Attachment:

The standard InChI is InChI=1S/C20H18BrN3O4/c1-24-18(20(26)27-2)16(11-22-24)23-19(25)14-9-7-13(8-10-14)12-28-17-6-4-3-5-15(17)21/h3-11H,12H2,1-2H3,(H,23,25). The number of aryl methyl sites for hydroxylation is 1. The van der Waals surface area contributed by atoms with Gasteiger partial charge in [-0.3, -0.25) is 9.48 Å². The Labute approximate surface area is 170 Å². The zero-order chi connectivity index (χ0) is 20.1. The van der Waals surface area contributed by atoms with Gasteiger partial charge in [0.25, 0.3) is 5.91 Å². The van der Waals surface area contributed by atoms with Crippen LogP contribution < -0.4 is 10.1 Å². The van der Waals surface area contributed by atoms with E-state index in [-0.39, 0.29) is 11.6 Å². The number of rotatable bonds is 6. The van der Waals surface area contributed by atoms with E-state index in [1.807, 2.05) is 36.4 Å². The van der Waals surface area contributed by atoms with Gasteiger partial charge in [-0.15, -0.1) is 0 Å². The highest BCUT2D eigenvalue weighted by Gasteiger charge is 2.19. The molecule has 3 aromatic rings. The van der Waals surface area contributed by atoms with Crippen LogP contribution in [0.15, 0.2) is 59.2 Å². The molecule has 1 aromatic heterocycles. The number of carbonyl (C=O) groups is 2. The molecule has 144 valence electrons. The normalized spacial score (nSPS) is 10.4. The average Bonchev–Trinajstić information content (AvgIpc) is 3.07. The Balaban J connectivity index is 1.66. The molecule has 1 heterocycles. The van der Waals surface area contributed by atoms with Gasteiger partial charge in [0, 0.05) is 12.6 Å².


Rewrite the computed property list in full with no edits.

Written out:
The standard InChI is InChI=1S/C20H18BrN3O4/c1-24-18(20(26)27-2)16(11-22-24)23-19(25)14-9-7-13(8-10-14)12-28-17-6-4-3-5-15(17)21/h3-11H,12H2,1-2H3,(H,23,25). The number of aryl methyl sites for hydroxylation is 1. The van der Waals surface area contributed by atoms with Gasteiger partial charge in [-0.3, -0.25) is 9.48 Å². The Labute approximate surface area is 170 Å². The zero-order chi connectivity index (χ0) is 20.1. The van der Waals surface area contributed by atoms with Gasteiger partial charge in [0.25, 0.3) is 5.91 Å². The van der Waals surface area contributed by atoms with Crippen LogP contribution < -0.4 is 10.1 Å². The van der Waals surface area contributed by atoms with E-state index in [-0.39, 0.29) is 11.6 Å². The number of rotatable bonds is 6. The van der Waals surface area contributed by atoms with E-state index in [1.807, 2.05) is 36.4 Å². The van der Waals surface area contributed by atoms with Gasteiger partial charge in [-0.15, -0.1) is 0 Å². The highest BCUT2D eigenvalue weighted by Gasteiger charge is 2.19. The molecule has 3 aromatic rings. The van der Waals surface area contributed by atoms with Crippen LogP contribution in [0.15, 0.2) is 59.2 Å². The molecule has 1 aromatic heterocycles. The number of carbonyl (C=O) groups is 2. The molecule has 144 valence electrons. The normalized spacial score (nSPS) is 10.4. The average Bonchev–Trinajstić information content (AvgIpc) is 3.07. The Balaban J connectivity index is 1.66. The molecule has 1 heterocycles. The van der Waals surface area contributed by atoms with Gasteiger partial charge in [0, 0.05) is 12.6 Å².